Because these early medical professionals couldn’t see what was happening at a microscopic level, they reported only what seemed immediately apparent to the naked eye. And in fact, the signs and symptoms of cancer — caused by unusual and harmful cellular proliferation — rightly led them to believe that something, somewhere, was growing out of control.
But it wasn’t until the 19th century, with the advent of the modern microscope that doctors developed a more robust understanding of how cancer works and began to devise treatments to slow its progress.
For the earlier part of the 19th century and before, experts called the disease “consumption” caused by population growth. They claimed that the disease came largely due to “sorrowful passions,” a saddened mental and emotional state they attributed to the rapid changes taking place in the world at the time.
In the Middle Ages, the illness was known in England and France as “king’s evil”, and it was widely believed that persons affected could heal after a royal touch.
In the 12th century, William of Malmesbury reported complementary treatments including visits at royal tombs, the kings’ touch. The practice of the king’s touch established by English and French kings continued for several years. Queen Anne was the last English monarch to use this practice (1712).
In the Middle Ages, moreover, the French surgeon Guy de Chauliac proposed the surgical removal of the scrofulous gland as a cure for the disease.
The advent of penicillin practically eradicated it in the following century.
Leprosy is perhaps one of the most tragically misunderstood diseases in history. Like many diseases before it, ancient medical professionals originally believed it was either something inherited or a form of punishment made manifest with disfigurement.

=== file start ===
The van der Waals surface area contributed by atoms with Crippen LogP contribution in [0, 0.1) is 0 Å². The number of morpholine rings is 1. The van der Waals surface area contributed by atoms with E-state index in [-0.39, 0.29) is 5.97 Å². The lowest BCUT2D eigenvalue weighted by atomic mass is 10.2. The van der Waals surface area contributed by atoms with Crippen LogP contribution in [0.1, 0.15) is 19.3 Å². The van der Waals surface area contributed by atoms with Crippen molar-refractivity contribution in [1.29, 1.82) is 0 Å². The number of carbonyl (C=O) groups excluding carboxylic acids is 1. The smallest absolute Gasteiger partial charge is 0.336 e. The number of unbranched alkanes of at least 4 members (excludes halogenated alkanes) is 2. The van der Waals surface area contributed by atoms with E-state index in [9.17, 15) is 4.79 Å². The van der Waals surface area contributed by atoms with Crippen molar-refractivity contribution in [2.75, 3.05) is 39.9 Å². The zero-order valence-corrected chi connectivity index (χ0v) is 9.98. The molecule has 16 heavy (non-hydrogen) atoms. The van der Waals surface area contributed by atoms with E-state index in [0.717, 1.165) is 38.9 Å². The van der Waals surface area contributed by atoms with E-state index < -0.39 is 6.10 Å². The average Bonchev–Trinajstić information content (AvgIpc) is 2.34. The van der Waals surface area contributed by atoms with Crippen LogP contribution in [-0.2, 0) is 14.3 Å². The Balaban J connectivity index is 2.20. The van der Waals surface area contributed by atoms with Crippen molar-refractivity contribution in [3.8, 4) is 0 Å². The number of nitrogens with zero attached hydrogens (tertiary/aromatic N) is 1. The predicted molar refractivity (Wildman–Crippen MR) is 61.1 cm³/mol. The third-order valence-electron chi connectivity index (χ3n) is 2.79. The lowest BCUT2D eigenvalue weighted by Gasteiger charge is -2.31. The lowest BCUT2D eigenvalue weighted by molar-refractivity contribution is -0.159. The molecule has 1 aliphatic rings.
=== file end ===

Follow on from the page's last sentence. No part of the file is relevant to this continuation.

In either case, leper patients were shunned, quarantined and sent to “leper colonies ” where they would live out the remainder of their lives in isolation.
Because people feared catching leprosy so much, some European villages even rang bells to alert residents that a person with leprosy was nearby, so that they could avoid walking in the afflicted’s direction.
Unlike some diseases at first believed to be God’s punishment, the stigma surrounding leprosy remained even after researchers discovered its biological cause. Sufferers were shipped off to sanitarium hospitals or entire colonies for treatment, and many of them would live out the rest of their lives away from the rest of society.
Isolation continued even as understanding about the disease and its treatment became commonplace: Sufferers were shipped off to sanitarium hospitals or entire colonies for treatment, and many of them would live out the rest of their lives away from the rest of society.
In an effort to de-stigmatize the condition, physicians nowadays refer to it as Hansen’s Disease. They also note that as much as 95 percent of the population may be naturally immune to leprosy, and if one does contract it, it’s most likely to come from an armadillo, not a fellow human.
As we look back and can’t imagine how our ancestors could have been so wrong on these diseases, we must remember that future generations may look back at us and wonder why we couldn’t see the answers to medicine’s biggest mysteries — which might be right in front of us.